Turning Everyday Conversations into Underwriting Learning Opportunities

My dad is an electrician, a master one at that. For the first 25 years of my life, my understanding of his occupation was primarily “oh, you put lights and wires into buildings and you’re in a union.” Maybe I was particularly oblivious, but I didn’t start to understand what exactly my dad did until I began underwriting risks that were almost him. I began asking my dad questions – what are the biggest risks of your job? What are major mistakes you see electricians make?

And then I realized, my dad works on construction sites. There are probably other types of workers there….

Questions transitioned to “what horrible things do you see roofers do?” and “how often do you see day laborers around?”

In addition to being very helpful information, my dad and I explored a new area of bonding, like painters that decide to mix their colors together. I gave him insights on Additional Insured status, and he gave me an idea of what it was like to be an electrician (and not my gross misconception of before).

From there I realized that, hey, my stepmom is a nurse! I could ask her questions about what she sees in hospitals that could cause a lawsuit! Oh, my friend makes makeup on the side, I wonder how she got going on that? Where does she buy ingredients?

You get the picture. I don’t write professional insurance, and I certainly don’t write for large hospitals, but every situation is an opportunity to learn about an industry that you may one day encounter in insurance.

I’ve started to employ a set of questions when talking to friends and acquaintances. I’ll lay out some examples here, but the point is to ask a ton of questions. It will do two things. First, it will make that person like you a lot more. People like to talk about what they do, and if you express genuine interest in what they’re saying, it makes it a thousand times more rewarding for both parties. Secondly, you’ll learn about a lot of industries that you would never get the chance to see. I can’t go to my dad and say, “hey, can I come shadow you for a few days at work?”. I doubt they would let me on the jobsite, given that my resume would state “can find studs in walls to drill into”. This gives you genuine interest, which feeds into a meaningful relationship with the individual, or a new area of discussion that you can tackle with them.

Assuming you’ve already asked them what they do for work, I would continue on with something like the following:

“What are the basic components of what you do?”

“How did you get into this line of work?”

“What are the struggles that you have day-to-day?”
“Are there any really crazy stories about what you’ve seen at your job?” (this one is my favorite, and probably the most fun)

Between those three, you have a good base to stand on. You can ask them specifics, like what a logistics company focuses on, how they manage their clients, what they look for in clients, etc.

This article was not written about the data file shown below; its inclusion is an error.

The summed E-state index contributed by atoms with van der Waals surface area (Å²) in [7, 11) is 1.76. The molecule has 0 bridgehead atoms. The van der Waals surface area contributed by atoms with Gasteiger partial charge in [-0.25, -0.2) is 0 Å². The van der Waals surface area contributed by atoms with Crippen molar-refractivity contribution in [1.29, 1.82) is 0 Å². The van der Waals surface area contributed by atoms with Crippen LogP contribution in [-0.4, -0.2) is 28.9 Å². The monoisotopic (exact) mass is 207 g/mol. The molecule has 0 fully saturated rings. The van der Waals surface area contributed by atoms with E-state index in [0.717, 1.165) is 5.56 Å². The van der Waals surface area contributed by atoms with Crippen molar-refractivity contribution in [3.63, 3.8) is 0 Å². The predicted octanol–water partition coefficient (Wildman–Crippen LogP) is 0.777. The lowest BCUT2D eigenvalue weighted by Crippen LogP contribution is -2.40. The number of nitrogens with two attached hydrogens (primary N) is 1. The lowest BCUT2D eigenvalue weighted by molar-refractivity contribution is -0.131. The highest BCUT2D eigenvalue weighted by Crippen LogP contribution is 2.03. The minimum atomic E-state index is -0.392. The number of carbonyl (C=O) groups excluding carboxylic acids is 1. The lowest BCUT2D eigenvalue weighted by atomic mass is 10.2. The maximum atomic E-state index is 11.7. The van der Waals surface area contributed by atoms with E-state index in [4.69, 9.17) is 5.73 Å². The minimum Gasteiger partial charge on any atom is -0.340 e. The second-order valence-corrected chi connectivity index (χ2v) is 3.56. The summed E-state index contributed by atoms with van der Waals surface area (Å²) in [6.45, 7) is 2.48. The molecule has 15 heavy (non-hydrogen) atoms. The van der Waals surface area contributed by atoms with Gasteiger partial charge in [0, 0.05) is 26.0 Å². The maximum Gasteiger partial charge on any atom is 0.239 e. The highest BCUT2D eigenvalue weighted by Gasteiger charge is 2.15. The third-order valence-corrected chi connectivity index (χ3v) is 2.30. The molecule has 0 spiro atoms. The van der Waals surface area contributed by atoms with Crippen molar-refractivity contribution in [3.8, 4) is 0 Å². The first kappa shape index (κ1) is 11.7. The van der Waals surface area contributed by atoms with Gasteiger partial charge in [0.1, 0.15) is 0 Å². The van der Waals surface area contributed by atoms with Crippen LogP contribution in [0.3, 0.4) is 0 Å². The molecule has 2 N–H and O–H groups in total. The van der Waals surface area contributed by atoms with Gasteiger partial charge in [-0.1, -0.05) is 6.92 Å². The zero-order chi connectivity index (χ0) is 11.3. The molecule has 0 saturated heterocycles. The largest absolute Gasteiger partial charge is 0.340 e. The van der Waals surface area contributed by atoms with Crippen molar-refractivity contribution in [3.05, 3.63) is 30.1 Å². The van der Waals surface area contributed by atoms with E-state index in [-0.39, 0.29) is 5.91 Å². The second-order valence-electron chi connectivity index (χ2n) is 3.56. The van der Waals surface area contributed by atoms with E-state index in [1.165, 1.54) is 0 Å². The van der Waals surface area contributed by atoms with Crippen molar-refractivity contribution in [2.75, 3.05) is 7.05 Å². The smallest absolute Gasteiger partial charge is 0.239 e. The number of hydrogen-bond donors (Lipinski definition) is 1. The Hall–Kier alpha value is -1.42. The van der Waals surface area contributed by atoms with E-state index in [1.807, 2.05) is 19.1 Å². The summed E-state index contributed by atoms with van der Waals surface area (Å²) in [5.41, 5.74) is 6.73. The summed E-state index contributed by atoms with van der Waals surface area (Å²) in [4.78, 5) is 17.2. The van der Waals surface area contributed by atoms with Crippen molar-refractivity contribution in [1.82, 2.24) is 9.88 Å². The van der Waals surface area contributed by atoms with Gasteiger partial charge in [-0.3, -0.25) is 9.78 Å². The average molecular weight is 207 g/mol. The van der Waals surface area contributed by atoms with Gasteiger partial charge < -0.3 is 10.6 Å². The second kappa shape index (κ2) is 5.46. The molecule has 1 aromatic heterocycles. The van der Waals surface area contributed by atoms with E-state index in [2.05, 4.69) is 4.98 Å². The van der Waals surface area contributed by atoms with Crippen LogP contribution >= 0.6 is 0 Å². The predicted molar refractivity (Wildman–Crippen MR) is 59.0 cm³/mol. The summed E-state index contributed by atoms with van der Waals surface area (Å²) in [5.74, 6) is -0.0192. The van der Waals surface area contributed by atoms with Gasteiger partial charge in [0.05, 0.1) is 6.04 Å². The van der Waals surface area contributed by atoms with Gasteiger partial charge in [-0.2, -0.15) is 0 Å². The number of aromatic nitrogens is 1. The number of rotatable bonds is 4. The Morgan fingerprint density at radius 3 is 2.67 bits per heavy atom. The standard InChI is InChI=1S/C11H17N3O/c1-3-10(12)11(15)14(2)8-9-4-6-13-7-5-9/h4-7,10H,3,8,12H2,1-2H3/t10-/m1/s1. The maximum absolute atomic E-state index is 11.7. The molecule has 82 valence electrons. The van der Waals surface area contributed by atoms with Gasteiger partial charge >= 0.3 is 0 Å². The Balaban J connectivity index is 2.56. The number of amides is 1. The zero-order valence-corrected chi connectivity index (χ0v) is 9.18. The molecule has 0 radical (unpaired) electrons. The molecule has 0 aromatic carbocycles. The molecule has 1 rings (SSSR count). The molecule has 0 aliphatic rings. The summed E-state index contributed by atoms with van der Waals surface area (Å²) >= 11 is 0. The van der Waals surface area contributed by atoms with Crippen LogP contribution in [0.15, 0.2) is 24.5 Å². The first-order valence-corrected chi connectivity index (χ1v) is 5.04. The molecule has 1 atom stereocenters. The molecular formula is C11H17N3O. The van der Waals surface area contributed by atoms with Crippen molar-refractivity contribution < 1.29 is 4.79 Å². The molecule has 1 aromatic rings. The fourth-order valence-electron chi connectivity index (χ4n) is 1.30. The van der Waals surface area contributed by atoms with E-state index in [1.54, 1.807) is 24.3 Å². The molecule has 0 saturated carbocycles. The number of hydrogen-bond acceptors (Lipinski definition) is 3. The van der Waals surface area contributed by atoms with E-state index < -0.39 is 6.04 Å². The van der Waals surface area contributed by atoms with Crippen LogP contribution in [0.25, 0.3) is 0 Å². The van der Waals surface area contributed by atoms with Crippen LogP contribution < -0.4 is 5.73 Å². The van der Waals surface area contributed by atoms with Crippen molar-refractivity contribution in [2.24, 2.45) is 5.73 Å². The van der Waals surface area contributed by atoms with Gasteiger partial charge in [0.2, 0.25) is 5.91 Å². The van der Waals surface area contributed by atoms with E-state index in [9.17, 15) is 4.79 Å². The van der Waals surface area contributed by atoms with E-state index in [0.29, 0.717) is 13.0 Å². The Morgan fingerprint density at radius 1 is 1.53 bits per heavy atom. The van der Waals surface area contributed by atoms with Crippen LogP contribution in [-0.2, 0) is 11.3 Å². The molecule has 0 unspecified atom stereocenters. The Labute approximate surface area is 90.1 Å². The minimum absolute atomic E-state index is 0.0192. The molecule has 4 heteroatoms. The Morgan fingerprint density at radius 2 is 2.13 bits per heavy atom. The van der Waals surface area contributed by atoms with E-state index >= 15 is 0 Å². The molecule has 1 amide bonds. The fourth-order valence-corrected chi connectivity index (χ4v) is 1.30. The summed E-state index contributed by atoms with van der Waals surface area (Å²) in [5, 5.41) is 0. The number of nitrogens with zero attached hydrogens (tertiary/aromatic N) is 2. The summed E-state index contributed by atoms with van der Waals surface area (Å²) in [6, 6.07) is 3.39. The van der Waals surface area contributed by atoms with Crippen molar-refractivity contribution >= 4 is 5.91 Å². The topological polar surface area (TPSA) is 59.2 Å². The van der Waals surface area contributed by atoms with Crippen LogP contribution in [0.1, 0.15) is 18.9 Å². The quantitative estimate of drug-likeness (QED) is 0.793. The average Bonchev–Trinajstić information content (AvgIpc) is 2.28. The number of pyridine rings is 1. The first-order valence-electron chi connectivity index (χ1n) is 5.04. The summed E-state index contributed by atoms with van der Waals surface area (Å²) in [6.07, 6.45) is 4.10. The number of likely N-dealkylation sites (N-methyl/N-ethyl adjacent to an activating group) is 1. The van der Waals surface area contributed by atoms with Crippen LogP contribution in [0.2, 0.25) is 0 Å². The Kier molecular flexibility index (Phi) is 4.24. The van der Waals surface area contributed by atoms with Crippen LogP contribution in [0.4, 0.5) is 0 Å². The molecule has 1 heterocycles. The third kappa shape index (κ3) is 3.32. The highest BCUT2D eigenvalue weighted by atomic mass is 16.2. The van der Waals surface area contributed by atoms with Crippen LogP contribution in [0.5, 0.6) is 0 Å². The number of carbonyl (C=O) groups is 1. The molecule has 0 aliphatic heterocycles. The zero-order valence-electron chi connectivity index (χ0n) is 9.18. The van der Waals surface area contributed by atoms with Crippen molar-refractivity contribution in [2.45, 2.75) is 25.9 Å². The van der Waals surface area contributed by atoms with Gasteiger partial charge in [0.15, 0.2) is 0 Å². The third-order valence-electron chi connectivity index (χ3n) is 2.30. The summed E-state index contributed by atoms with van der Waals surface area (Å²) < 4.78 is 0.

Those questions will also get the other person talking. It’s not quite an interview, but what you want at the end of this is to have a clearer picture of what their day looks like, what their company does, issues there, and so forth.

For a clearer goal, ask yourself: if I were writing a book with a character in this role, would I be able to at least outline what their environment is like? Could I write one or two days of their perspective in that role?

At this point you might be asking why. Why am I asking these questions, how is it going to help me with underwriting? I’m not even an underwriter!

Well, firstly, everyone has some aspect of underwriting involved in their insurance career. You may not be directly underwriting, but the questions an agent asks a prospect at the start can get vital information for the quoting process. Policy typists can notice when a classification has a form that goes against what they’re trying to cover. Claims individuals can see potential risks and how they could be handled or negated.

Secondly, you would ideally not want an application to be your first encounter with a line of work. That does tend to be the case, but it’s much better when you can display some sort of basic knowledge and ask coherent questions from the start. It makes you look good, and it reduces the potential of you missing an important piece of information.

Additionally, many people are generalists. They need to know a lot of information about a wide array of topics. It’s much easier to listen to someone tell you and then have that resource if you ever need further information, than to google it and hope that whatever you’re reading is accurate. It also takes more time to trust your googlefu.

Hopefully at this point you’re buying in. I encourage you to try out some of these questions at the next holiday gathering, family get together, party with friends, and so on. You might be surprised at how well it goes, and how much it will help you understand an account down the line.

About Taryn Haas

I'm a philosophy nerd turned Associate Underwriter at Vermont Mutual. While I won't find Wittgenstein in CG forms, the language and logical constructs make both studies interesting to decipher. Occasionally, you'll find me playing my keyboard and singing passionately with my fiance at local cafes, or tucked into a corner writing sci-fi/fantasy stories.

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